“The Invisibility of Labor in Translation:
Figuring the Translator in the Script Selection Process”
Translators often refer to their work as a labor of love, but too often we, as theatre educators, practitioners, and audiences, are blind to the intensive labor inherent in the translation of a script. The literary community is divided into two modes of thinking: a “good” translation is either one where the translator is invisible, or one where her style is apparent. Regardless of what camp you inhabit, the fact remains that an individual is responsible for the labor of bringing a piece of literature from one culture and language to another.
As theatre practitioners, we do not have the luxury of cutting and pasting several translations together, and very often a translation is chosen because of the notoriety of the translator. Our audiences expect a certain product in this instance, when the labor is visible, but what, if anything, do we expect when that same labor is invisible? As educators, we must find a way to make the labor of the “unknown” translator as visible as that of the known translator, in order to select a script that will serve our project’s interests.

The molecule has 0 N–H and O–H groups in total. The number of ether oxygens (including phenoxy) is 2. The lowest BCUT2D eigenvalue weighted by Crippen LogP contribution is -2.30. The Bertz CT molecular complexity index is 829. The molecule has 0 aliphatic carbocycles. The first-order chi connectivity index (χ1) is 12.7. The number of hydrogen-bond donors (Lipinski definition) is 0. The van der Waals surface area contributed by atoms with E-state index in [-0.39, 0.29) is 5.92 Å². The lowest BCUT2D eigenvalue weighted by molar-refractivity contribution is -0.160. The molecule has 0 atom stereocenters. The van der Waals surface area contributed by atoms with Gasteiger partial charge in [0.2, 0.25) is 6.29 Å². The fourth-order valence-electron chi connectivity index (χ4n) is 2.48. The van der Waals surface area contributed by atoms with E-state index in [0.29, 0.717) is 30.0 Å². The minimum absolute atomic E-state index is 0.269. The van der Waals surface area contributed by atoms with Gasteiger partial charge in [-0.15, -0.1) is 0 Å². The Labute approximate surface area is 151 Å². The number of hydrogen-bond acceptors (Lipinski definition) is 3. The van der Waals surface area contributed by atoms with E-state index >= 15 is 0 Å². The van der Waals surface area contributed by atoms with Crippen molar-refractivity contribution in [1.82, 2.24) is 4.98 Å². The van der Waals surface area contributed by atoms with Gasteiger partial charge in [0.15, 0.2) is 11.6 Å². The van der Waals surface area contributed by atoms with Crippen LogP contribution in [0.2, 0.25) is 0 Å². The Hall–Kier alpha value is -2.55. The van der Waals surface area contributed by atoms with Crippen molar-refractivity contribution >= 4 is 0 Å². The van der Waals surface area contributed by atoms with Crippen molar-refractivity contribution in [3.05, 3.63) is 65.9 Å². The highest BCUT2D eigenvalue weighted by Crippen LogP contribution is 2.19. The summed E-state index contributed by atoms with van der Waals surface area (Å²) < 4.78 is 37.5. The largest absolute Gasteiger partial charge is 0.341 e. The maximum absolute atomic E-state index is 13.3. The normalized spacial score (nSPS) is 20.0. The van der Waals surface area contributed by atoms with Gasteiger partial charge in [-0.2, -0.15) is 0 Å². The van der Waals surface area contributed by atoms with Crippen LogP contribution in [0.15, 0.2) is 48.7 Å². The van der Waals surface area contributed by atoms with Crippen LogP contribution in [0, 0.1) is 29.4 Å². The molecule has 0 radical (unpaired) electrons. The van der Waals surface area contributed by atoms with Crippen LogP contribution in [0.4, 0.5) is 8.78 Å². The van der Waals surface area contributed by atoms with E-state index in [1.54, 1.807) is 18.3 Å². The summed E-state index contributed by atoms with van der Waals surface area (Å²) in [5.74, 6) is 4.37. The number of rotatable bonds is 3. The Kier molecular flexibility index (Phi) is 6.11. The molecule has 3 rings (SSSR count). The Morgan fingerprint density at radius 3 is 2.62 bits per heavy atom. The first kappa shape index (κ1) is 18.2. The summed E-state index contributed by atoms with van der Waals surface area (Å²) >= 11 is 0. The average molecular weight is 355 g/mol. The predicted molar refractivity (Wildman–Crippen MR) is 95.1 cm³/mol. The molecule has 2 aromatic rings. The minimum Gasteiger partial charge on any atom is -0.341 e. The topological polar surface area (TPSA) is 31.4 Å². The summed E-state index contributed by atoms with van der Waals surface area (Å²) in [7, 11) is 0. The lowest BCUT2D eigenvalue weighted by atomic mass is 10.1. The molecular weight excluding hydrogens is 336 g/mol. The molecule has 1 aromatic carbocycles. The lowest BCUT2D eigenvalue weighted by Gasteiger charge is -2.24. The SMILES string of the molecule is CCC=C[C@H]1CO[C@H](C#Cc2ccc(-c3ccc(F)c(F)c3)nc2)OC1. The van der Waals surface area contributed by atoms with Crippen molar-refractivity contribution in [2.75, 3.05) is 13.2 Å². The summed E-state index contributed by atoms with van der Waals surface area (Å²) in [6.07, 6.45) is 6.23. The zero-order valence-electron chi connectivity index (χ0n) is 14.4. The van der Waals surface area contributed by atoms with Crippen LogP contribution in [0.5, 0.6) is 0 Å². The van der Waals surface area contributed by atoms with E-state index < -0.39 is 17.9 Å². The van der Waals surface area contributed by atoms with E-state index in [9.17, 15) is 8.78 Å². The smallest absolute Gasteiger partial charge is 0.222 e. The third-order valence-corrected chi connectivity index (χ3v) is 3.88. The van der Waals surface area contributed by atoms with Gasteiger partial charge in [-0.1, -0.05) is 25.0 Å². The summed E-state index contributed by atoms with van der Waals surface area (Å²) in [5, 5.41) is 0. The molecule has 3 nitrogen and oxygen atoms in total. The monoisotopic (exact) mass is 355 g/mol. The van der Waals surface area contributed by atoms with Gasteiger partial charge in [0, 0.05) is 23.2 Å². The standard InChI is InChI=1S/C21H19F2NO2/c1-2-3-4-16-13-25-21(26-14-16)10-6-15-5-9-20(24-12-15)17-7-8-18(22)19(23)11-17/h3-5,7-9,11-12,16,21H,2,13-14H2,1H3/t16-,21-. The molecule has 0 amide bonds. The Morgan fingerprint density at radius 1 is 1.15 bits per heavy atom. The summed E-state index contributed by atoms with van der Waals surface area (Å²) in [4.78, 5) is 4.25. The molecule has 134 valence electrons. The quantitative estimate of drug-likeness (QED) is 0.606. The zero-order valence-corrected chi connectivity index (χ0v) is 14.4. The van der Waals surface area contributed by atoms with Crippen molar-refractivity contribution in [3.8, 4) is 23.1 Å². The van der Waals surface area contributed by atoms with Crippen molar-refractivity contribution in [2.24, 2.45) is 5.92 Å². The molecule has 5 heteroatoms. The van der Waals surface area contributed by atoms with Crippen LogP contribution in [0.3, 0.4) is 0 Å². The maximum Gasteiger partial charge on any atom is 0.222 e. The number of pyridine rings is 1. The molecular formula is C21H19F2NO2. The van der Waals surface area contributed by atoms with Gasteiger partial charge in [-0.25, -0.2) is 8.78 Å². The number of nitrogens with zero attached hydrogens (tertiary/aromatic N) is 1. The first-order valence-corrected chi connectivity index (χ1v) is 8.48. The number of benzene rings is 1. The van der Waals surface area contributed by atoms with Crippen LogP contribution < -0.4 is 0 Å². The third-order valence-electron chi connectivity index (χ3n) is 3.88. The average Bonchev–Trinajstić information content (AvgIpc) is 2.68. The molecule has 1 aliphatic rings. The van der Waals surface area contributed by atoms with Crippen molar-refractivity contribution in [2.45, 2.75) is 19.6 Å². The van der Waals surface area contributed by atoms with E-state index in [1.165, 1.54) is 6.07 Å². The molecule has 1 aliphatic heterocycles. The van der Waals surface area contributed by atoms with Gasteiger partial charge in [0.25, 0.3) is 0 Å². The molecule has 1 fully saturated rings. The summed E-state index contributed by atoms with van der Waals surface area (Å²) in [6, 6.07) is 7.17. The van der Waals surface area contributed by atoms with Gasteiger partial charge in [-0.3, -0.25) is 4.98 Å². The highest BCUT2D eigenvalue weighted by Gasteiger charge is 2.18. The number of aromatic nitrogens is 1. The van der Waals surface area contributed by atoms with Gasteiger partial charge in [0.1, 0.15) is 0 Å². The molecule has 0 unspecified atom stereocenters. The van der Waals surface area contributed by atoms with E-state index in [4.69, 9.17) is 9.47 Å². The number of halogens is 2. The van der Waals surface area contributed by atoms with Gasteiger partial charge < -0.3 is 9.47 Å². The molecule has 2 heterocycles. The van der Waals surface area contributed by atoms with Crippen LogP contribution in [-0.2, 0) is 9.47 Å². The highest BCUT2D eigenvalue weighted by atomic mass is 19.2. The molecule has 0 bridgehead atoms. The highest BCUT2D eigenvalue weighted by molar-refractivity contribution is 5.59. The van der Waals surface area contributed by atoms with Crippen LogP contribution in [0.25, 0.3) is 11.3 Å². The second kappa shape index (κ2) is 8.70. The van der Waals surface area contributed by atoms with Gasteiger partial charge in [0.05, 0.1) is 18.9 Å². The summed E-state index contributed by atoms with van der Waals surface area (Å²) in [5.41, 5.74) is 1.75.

Through the work of translator Carol Maier and the support of the NEH Summer Institute “What is Gained in Translation?” I have developed a project for educators and dramaturgs that outlines the best practices for selecting a translated text. Used in conjunction with a standard dramaturgical research file, these guidelines can help to make the translator’s labor more visible and facilitate the script selection process.